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Thursday, March 17, 2011

Japan Earthquake and Tsunami Should be a Wake-Up Call for Disaster Preparedness

It is always after a catastrophic event that one begins to think about disaster preparedness and what should be done to mitigate costs and losses when and if it should ever happen. Last week’s earthquake, tsunami, nuclear power plant explosions and radiation leaks certainly woke up the citizens of Japan, and it too, should be a reminder to all of us that we need to have a disaster preparedness plan for our businesses as well as for our personal lives.

It’s hard to imagine what the true cost of this disaster will equate to in dollars, lives and the environment. Insurers and reinsurers estimate losses somewhere between $12 billion to $25 billion; some other experts think the costs will be in the neighborhood of several trillion dollars. Most of these estimated losses come from damages to property and human lives but what are the costs associated to other things like businesses that were totally wiped off the face of the earth, radiation contamination to the environment, and jobs and future incomes of the disabled and injured? What about tourism and food exports? The list of lost revenues is endless.

Natural disasters are difficult and almost always impossible to prevent. But one thing we can all be assured of; disasters seem to strike at the most inopportune times. In the case of the Japan earthquake and tsunami, science might have been able to give the people in the impact area (Sendai) better warning and strategies to evacuate in a timely and orderly manner. However, from what I have read, tsunami waves began to hit the coast of northern Japan in as little as 30 minutes after the first earthquake. Not much time for anyone to evacuate from the area. Estimates are as high as 15,000 dead or missing.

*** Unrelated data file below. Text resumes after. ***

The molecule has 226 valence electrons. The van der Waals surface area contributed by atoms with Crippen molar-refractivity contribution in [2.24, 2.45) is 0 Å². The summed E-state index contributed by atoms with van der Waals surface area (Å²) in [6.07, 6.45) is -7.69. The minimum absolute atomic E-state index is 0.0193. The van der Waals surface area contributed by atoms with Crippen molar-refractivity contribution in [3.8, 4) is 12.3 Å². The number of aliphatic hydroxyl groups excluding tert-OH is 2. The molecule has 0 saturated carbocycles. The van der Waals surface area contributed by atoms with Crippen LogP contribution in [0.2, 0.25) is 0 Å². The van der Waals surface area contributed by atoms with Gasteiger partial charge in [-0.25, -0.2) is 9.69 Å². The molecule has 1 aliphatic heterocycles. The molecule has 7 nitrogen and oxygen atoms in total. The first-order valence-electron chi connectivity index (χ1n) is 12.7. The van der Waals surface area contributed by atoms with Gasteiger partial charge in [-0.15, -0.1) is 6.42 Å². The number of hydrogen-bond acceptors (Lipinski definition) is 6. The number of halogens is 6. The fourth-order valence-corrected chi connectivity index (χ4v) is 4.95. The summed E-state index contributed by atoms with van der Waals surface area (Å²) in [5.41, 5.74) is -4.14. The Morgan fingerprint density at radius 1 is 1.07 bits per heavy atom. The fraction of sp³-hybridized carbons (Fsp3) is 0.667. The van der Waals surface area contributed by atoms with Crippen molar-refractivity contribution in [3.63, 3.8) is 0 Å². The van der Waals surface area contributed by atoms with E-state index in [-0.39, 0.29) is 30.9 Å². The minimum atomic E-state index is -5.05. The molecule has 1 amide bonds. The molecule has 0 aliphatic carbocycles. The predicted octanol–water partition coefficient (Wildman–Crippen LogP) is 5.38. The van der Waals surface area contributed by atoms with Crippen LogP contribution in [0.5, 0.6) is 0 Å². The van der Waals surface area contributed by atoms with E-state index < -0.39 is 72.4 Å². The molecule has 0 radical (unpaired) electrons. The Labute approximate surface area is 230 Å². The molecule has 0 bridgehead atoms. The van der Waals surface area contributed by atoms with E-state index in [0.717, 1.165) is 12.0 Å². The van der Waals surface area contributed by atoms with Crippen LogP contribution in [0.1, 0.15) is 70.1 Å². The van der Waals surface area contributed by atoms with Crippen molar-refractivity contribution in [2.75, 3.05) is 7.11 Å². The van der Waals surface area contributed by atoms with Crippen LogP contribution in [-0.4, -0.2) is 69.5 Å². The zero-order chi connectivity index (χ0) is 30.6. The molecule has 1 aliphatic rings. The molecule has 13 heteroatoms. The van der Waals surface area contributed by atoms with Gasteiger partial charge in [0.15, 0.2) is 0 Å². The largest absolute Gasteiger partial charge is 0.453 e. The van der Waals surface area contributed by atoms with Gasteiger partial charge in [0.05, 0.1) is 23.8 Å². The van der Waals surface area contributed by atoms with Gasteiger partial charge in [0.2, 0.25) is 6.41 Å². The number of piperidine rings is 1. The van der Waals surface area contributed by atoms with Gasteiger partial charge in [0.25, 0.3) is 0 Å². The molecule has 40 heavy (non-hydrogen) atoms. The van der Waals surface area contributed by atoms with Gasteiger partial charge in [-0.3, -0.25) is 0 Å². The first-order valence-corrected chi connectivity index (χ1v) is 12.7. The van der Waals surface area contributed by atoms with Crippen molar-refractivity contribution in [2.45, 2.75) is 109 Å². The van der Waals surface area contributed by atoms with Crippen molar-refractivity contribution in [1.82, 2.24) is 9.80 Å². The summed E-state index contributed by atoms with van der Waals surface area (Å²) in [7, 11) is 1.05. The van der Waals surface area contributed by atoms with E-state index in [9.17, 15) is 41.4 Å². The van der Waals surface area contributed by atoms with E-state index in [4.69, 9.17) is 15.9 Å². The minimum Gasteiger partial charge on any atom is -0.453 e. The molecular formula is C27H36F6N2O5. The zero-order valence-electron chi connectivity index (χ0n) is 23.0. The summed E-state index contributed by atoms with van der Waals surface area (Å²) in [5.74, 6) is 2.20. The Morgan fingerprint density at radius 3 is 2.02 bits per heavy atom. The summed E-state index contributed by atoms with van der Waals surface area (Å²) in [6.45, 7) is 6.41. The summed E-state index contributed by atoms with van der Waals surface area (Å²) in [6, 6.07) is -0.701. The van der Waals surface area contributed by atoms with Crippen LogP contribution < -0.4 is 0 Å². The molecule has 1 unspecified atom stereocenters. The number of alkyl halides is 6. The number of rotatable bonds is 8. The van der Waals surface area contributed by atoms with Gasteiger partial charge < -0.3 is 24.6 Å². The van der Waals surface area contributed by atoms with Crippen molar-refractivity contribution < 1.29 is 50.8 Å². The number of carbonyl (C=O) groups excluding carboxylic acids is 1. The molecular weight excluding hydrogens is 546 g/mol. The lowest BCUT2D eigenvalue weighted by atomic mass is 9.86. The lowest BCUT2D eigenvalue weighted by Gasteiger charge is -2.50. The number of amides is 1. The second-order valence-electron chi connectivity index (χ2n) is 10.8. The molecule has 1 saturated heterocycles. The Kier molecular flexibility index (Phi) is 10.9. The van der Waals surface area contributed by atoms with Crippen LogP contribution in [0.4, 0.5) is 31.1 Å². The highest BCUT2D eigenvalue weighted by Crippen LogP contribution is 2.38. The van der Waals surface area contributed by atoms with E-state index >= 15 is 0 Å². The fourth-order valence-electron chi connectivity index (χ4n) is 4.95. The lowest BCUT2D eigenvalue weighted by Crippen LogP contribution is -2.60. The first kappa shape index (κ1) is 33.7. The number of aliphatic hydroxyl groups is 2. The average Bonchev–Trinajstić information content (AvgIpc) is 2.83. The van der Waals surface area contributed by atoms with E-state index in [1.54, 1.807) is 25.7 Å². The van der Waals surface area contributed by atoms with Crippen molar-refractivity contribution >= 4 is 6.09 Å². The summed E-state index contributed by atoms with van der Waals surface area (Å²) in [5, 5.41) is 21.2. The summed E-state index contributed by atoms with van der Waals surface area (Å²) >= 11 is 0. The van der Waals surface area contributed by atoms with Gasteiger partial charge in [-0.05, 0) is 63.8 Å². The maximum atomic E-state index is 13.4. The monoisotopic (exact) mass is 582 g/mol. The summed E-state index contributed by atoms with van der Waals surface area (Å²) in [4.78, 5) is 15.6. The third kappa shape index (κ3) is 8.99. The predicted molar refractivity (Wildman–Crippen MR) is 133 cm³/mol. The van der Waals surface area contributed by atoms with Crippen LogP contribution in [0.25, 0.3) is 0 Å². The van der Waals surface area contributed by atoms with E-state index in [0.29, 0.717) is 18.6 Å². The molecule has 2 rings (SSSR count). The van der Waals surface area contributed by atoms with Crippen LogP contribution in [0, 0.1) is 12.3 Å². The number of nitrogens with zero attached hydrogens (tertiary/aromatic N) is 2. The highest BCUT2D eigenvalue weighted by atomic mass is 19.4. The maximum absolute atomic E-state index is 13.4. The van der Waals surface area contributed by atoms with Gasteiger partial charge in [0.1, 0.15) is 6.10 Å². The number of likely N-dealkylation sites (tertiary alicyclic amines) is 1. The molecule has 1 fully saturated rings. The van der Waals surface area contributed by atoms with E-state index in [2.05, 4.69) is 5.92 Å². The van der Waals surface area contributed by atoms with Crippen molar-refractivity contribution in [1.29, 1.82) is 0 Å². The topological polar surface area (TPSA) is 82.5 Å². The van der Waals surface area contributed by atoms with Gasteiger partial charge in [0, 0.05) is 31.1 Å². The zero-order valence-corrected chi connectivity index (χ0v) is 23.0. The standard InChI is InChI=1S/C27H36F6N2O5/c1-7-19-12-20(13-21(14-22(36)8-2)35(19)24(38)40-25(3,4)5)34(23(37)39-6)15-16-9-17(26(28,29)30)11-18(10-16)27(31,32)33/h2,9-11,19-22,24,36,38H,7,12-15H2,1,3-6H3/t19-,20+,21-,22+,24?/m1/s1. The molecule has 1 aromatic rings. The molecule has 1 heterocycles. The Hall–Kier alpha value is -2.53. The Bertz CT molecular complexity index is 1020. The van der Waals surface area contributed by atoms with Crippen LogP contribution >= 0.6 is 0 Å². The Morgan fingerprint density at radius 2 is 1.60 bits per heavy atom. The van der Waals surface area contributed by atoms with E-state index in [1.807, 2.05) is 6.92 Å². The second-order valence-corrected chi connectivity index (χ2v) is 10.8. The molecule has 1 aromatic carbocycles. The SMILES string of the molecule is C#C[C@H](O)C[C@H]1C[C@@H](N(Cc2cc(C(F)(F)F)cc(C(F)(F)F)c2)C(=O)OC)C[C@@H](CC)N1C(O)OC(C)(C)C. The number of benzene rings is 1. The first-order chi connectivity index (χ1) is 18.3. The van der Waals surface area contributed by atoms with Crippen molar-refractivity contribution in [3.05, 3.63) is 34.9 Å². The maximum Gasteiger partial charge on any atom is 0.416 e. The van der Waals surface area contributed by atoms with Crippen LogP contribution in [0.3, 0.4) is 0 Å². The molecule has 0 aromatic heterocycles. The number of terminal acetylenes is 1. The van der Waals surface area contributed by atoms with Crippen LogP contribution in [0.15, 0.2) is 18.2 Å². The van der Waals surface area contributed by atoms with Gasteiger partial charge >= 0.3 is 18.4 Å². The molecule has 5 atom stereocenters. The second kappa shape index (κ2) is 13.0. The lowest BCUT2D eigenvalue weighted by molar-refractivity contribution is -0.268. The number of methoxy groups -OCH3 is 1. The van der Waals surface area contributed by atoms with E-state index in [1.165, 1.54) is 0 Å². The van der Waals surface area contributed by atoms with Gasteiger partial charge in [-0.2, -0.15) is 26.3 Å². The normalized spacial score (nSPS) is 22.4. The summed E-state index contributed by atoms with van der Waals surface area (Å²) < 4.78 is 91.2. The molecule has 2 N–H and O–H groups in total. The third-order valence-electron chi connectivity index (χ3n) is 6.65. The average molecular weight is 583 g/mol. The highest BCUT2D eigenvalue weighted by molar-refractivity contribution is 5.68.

So what can we learn from this disaster? Communities, individuals, businesses need to be prepared for the unexpected. Whether it is a fire, flood, hurricane, earthquake, tsunami, tornado, monsoon, or nuclear explosion we all need to have contingencies for responding to the unexpected.

Communities need to prepare their citizens with up to date evacuation routes, secure shelters with access to fresh water, toilets and rations for up to 72 hours.

Individuals need to be prepared by keeping an emergency kit up to date. Have non-perishable food, water, warm clothes and bedding to last three days or longer? Supplies need to be in a place where you can get at them easily?

Businesses need to have their businesses prepared to operate virtually. This means the records, data and information that are required to continue the business needs to be backed-up, secured and available within 72 hours. Businesses who fail to prepare for data and record recovery will most probably cease to exist.

Also, with disaster come opportunities. Yes, I said opportunities. As reprographers we have an opportunity to help your clients, as trusted advisors, develop prudent disaster preparedness strategies for their firm’s continued operations. Start a conversation with your clients about strategies for helping them develop a disaster preparedness plan; offer to convert paper records to digital records, store documents off-site at secure (redundant) data centers that are backed up with UPS and diesel generators—these are are just a few example where you can start.

So in closing, don’t wait until you experience your own disaster to start developing a strategy for disaster preparedness; take some action today, while it is still fresh in your mind, make a plan for you, your family, your business and your customer to be prepared for the unexpected. You will be glad you did!

Also please join me in saying a prayer for all those who perished or lost love ones in the disaster in Japan.


Shaun Meany

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